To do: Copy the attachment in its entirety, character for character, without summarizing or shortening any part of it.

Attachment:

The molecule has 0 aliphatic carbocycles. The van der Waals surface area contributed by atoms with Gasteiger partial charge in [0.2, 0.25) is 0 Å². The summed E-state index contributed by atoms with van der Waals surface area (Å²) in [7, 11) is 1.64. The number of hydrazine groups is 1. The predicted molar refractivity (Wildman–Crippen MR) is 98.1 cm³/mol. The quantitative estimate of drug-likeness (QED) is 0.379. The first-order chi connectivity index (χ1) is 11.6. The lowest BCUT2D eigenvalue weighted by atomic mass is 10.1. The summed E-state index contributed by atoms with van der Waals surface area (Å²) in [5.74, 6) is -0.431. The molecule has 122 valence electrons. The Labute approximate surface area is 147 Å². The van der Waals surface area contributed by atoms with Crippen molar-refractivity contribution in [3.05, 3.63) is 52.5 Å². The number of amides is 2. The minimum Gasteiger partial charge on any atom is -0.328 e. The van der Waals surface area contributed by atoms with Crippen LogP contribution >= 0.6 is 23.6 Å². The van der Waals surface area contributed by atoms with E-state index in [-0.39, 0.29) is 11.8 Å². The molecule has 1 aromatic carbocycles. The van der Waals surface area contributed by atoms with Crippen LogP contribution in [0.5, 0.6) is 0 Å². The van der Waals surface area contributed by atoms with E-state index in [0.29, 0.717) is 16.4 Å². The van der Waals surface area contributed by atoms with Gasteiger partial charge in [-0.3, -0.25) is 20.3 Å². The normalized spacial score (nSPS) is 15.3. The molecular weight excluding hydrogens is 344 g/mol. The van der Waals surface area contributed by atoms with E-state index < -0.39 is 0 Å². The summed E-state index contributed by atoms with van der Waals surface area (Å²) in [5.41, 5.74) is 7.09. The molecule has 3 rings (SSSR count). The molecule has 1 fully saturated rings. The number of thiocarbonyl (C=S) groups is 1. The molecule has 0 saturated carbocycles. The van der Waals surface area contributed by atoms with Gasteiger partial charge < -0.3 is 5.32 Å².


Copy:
The molecule has 0 aliphatic carbocycles. The van der Waals surface area contributed by atoms with Gasteiger partial charge in [0.2, 0.25) is 0 Å². The summed E-state index contributed by atoms with van der Waals surface area (Å²) in [7, 11) is 1.64. The number of hydrazine groups is 1. The predicted molar refractivity (Wildman–Crippen MR) is 98.1 cm³/mol. The quantitative estimate of drug-likeness (QED) is 0.379. The first-order chi connectivity index (χ1) is 11.6. The lowest BCUT2D eigenvalue weighted by atomic mass is 10.1. The summed E-state index contributed by atoms with van der Waals surface area (Å²) in [5.74, 6) is -0.431. The molecule has 122 valence electrons. The Labute approximate surface area is 147 Å². The van der Waals surface area contributed by atoms with Crippen molar-refractivity contribution in [3.05, 3.63) is 52.5 Å². The number of amides is 2. The minimum Gasteiger partial charge on any atom is -0.328 e. The van der Waals surface area contributed by atoms with Crippen LogP contribution >= 0.6 is 23.6 Å². The van der Waals surface area contributed by atoms with E-state index in [-0.39, 0.29) is 11.8 Å². The molecule has 1 aromatic carbocycles. The van der Waals surface area contributed by atoms with Crippen LogP contribution in [0.5, 0.6) is 0 Å². The van der Waals surface area contributed by atoms with E-state index in [0.29, 0.717) is 16.4 Å². The van der Waals surface area contributed by atoms with Gasteiger partial charge in [-0.3, -0.25) is 20.3 Å². The normalized spacial score (nSPS) is 15.3. The molecular weight excluding hydrogens is 344 g/mol. The van der Waals surface area contributed by atoms with E-state index < -0.39 is 0 Å². The summed E-state index contributed by atoms with van der Waals surface area (Å²) in [5.41, 5.74) is 7.09. The molecule has 3 rings (SSSR count). The molecule has 1 fully saturated rings. The number of thiocarbonyl (C=S) groups is 1. The molecule has 0 saturated carbocycles. The van der Waals surface area contributed by atoms with Gasteiger partial charge < -0.3 is 5.32 Å².